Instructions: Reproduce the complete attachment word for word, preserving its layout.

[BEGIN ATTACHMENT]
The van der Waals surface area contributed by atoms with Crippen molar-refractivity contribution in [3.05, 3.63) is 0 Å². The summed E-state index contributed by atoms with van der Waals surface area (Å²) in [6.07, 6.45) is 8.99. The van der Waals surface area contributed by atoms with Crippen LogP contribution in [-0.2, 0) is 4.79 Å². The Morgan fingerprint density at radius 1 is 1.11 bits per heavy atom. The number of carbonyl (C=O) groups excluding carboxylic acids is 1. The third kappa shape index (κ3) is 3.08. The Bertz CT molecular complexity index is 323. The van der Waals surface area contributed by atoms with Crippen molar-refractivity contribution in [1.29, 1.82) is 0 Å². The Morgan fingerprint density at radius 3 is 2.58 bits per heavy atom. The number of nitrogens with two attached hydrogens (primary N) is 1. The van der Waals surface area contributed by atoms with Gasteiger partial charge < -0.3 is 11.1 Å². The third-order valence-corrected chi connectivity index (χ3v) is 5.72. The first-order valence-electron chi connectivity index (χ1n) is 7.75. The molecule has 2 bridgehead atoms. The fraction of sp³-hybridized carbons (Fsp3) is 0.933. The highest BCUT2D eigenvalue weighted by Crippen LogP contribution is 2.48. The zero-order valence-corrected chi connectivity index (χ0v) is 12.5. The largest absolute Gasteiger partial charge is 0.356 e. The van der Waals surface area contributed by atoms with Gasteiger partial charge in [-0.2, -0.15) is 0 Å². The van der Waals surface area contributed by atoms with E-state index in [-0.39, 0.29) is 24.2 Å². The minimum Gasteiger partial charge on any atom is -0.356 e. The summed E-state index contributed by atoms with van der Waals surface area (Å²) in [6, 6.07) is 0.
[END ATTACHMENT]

The van der Waals surface area contributed by atoms with Crippen molar-refractivity contribution in [3.05, 3.63) is 0 Å². The summed E-state index contributed by atoms with van der Waals surface area (Å²) in [6.07, 6.45) is 8.99. The van der Waals surface area contributed by atoms with Crippen LogP contribution in [-0.2, 0) is 4.79 Å². The Morgan fingerprint density at radius 1 is 1.11 bits per heavy atom. The number of carbonyl (C=O) groups excluding carboxylic acids is 1. The third kappa shape index (κ3) is 3.08. The Bertz CT molecular complexity index is 323. The van der Waals surface area contributed by atoms with Crippen molar-refractivity contribution in [1.29, 1.82) is 0 Å². The Morgan fingerprint density at radius 3 is 2.58 bits per heavy atom. The number of nitrogens with two attached hydrogens (primary N) is 1. The van der Waals surface area contributed by atoms with Gasteiger partial charge < -0.3 is 11.1 Å². The third-order valence-corrected chi connectivity index (χ3v) is 5.72. The first-order valence-electron chi connectivity index (χ1n) is 7.75. The molecule has 2 bridgehead atoms. The fraction of sp³-hybridized carbons (Fsp3) is 0.933. The highest BCUT2D eigenvalue weighted by Crippen LogP contribution is 2.48. The zero-order valence-corrected chi connectivity index (χ0v) is 12.5. The largest absolute Gasteiger partial charge is 0.356 e. The van der Waals surface area contributed by atoms with Gasteiger partial charge in [-0.2, -0.15) is 0 Å². The van der Waals surface area contributed by atoms with E-state index in [-0.39, 0.29) is 24.2 Å². The minimum Gasteiger partial charge on any atom is -0.356 e. The summed E-state index contributed by atoms with van der Waals surface area (Å²) in [6, 6.07) is 0.